Although anti-hate legislation may result in courts meting out heftier sentences after the fact, unless you know something I don't, these laws won't resurrect the dead. Why is there no emphasis on deconstructing "race," on teaching our children, from first grade on, that it's a social construct, that "differences" between human beings -- whether between "white" and "black" or between Serb and Kosovan -- are largely perceived? The answer is simple; such an educational enterprise would spoil the plans for creating a separate-but-equal "black" nation within the friendly confines of the larger American nation, a "black" nation whose identity is firmly ensconced in a "racial" essence, a "racial" consciousness.

While it is entirely appropriate for us to be mindful that "white" supremacists dream of transforming Idaho and Montana into a "whites"-only Shangri-La, we should not forget that as recently as the 1960s the Nation of Islam petitioned the United Nations to compel the United States to turn over a number of Southern states for the purpose of creating a "black" homeland. Let us also not forget that afrocentric nationalism, with a decidedly Marxist flavor, is the ascendant sociopolitical mindset within the community of self-identified "black" Americans, a mindset that enjoys the wholehearted support of America's most virulent "white" supremacists.

White Aryan Resistance (WAR) leader Tom Metzger, for example, wildly applauded the success of Louis Farrakhan's Million Man March. According to Joseph J. Levin Jr. in his article, "Farrakhan: A Long History of Hate," Metzger pointed to the successfulness of the March and proclaimed 1995 "a banner year for racial separatists." It is also worth remembering that many of the head honchos of the "civil-rights" community, including Jackson and Mfume, eagerly accepted Farrakhan's invitation to speak at MMM.

Mis amigos, the game plan is not to eradicate racism, itself the by-product of the belief in the existence of separate "races" and a "racial" hierarchy, but merely to control it as much as possible. You don't have to take my word for it, though. Allow me to point you in the direction of a paper by Cornel West, now professor of Afro-American studies and philosophy of religion at Harvard University, entitled "Toward A Socialist Theory Of Racism." Once you circumnavigate wave after pounding wave of West's unabashed embrace of the mindset that says "Marxist theory is indispensable for grasping the complexity of racism as a historical phenomenon," you'll doubtless pause and fix your gaze on the essay's admission that the strategy of coerced membership into mutually exclusive "racial" and "ethnic" categories does not lead to an eradication of racism. West writes:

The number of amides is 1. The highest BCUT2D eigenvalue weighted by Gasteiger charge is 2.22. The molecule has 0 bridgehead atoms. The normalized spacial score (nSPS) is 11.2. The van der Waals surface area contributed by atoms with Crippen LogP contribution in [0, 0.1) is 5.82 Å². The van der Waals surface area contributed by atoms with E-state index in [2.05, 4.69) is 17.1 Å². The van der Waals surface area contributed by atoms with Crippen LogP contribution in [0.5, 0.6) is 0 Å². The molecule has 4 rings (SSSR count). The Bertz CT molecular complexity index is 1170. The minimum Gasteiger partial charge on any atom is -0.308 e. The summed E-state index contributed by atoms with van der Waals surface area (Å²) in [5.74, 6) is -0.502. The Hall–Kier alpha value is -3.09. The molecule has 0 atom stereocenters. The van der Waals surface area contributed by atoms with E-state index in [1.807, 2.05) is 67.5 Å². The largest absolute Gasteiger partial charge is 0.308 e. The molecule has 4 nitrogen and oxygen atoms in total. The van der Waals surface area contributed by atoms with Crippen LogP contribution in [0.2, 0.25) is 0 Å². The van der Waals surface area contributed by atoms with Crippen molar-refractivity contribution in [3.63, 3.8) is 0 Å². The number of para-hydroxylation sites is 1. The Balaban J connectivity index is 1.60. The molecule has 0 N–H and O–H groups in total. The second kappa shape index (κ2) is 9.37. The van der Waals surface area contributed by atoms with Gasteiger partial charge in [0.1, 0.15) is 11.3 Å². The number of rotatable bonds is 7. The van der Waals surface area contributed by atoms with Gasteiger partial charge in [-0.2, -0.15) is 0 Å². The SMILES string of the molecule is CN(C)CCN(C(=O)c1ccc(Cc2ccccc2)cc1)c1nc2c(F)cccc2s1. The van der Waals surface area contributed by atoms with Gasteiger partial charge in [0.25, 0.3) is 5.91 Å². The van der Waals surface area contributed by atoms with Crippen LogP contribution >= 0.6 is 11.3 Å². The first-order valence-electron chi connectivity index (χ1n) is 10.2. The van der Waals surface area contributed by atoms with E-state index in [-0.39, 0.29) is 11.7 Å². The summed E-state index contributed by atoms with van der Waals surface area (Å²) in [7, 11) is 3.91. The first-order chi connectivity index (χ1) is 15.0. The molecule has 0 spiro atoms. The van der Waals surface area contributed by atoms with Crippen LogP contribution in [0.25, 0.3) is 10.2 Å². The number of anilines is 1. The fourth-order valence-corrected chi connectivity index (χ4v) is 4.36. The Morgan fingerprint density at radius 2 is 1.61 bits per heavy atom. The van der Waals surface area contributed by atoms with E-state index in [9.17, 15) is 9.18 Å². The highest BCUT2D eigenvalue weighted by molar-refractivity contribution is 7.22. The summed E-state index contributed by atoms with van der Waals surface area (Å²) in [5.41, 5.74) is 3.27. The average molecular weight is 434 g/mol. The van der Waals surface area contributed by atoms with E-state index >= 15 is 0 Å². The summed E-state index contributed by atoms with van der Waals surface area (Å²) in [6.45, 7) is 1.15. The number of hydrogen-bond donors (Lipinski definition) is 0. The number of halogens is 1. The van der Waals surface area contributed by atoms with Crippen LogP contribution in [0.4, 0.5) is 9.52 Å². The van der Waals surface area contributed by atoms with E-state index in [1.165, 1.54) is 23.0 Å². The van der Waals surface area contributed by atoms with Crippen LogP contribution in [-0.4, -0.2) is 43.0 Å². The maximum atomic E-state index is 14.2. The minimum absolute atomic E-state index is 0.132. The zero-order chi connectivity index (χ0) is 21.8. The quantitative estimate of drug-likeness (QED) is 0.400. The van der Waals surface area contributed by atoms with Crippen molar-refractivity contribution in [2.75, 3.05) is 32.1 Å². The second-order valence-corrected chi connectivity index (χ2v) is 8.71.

west "We must frankly acknowledge that a democratic socialist society
will not necessarily eradicate racism. Yet a democratic socialist
society is the best hope for alleviating and minimizing racism,
particularly institutional forms of racism."
Over the decades, we've all heard the exhortations to fight for Racial Equality! This begs the question: since "races" don't exist to begin with, how do you make them equal? In the specific case of the "white race" and the "black race," how do you make these two nonexistent entities equal? (Indeed, why spend the effort of trying to equate zero with zero?) Do you do it by keeping race-based statistics that leave the construct of "race" and all of the attendant "differences" between the "races" in place at day's end? How does this approach ensure that tomorrow's executives and officials at Texaco, Denny's, Adam’s Mark Hotels, New Jersey State Police, et al., won't be as racist as their predecessors may be today if we're unwilling to attack the actual belief system that spawns racism, race-hatred and race-based violence? A cynic might suggest it provides an inexhaustible supply of future targets to charge with "institutional racism." That's unthinkable, though. Uh, isn't it?

(In the New Jersey case, the Department of Justice reached a settlement with that state over allegations that state police engaged in a pattern of stopping motorists based on their race, also known as racial profiling. New Jersey will now prohibit state troopers from relying on race or ethnicity when making traffic stops unless they have information at least partially identifying a suspect by race. The state must also document the race and gender of all motorists the state police stop as well as the reason for the stop or search. Is something wrong with this picture? Forget that guessing someone's "race" is problematic at best; a trooper might peg me for a "white," "Latino" or, since mixed-race doesn't exist in America, a "light-skinned black"! Forget, too, that the reporting process mandated in the agreement is itself ripe for the fraud and deceit it is supposed to correct. The deeper issue is that this does absolutely nothing to change the troopers' racial consciousness; if anything the requirement that they document the race and gender of all motorists they stop will reinforce it! Again, the idea is not to eradicate racism but to, as in this case, place it under the watchful eye of Big Brother.)